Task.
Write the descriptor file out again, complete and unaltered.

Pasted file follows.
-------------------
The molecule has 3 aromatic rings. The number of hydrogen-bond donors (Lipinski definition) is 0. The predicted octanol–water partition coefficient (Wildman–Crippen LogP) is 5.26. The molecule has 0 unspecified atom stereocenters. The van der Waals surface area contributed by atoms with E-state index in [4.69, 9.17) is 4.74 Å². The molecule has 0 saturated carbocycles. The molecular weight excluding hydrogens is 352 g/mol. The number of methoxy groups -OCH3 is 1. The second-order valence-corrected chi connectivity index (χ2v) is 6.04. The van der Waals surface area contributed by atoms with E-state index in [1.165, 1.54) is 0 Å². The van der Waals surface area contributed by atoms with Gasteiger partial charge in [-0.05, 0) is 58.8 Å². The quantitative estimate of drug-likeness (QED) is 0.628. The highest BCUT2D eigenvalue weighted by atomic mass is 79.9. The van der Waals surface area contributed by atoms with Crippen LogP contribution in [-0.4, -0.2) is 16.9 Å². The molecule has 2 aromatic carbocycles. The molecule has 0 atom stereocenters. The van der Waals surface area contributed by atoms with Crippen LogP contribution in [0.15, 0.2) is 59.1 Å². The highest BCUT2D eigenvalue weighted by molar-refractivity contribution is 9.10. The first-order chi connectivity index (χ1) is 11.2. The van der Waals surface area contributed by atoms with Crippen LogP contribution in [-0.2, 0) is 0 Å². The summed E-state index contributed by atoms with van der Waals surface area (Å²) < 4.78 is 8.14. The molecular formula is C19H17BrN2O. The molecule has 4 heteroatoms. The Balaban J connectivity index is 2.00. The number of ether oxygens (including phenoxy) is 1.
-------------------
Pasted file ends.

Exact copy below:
The molecule has 3 aromatic rings. The number of hydrogen-bond donors (Lipinski definition) is 0. The predicted octanol–water partition coefficient (Wildman–Crippen LogP) is 5.26. The molecule has 0 unspecified atom stereocenters. The van der Waals surface area contributed by atoms with E-state index in [4.69, 9.17) is 4.74 Å². The molecule has 0 saturated carbocycles. The molecular weight excluding hydrogens is 352 g/mol. The number of methoxy groups -OCH3 is 1. The second-order valence-corrected chi connectivity index (χ2v) is 6.04. The van der Waals surface area contributed by atoms with E-state index in [1.165, 1.54) is 0 Å². The van der Waals surface area contributed by atoms with Gasteiger partial charge in [-0.05, 0) is 58.8 Å². The quantitative estimate of drug-likeness (QED) is 0.628. The highest BCUT2D eigenvalue weighted by atomic mass is 79.9. The van der Waals surface area contributed by atoms with Crippen LogP contribution in [-0.4, -0.2) is 16.9 Å². The molecule has 2 aromatic carbocycles. The molecule has 0 atom stereocenters. The van der Waals surface area contributed by atoms with Crippen LogP contribution in [0.15, 0.2) is 59.1 Å². The highest BCUT2D eigenvalue weighted by molar-refractivity contribution is 9.10. The first-order chi connectivity index (χ1) is 11.2. The van der Waals surface area contributed by atoms with Crippen LogP contribution in [-0.2, 0) is 0 Å². The summed E-state index contributed by atoms with van der Waals surface area (Å²) < 4.78 is 8.14. The molecular formula is C19H17BrN2O. The molecule has 4 heteroatoms. The Balaban J connectivity index is 2.00. The number of ether oxygens (including phenoxy) is 1.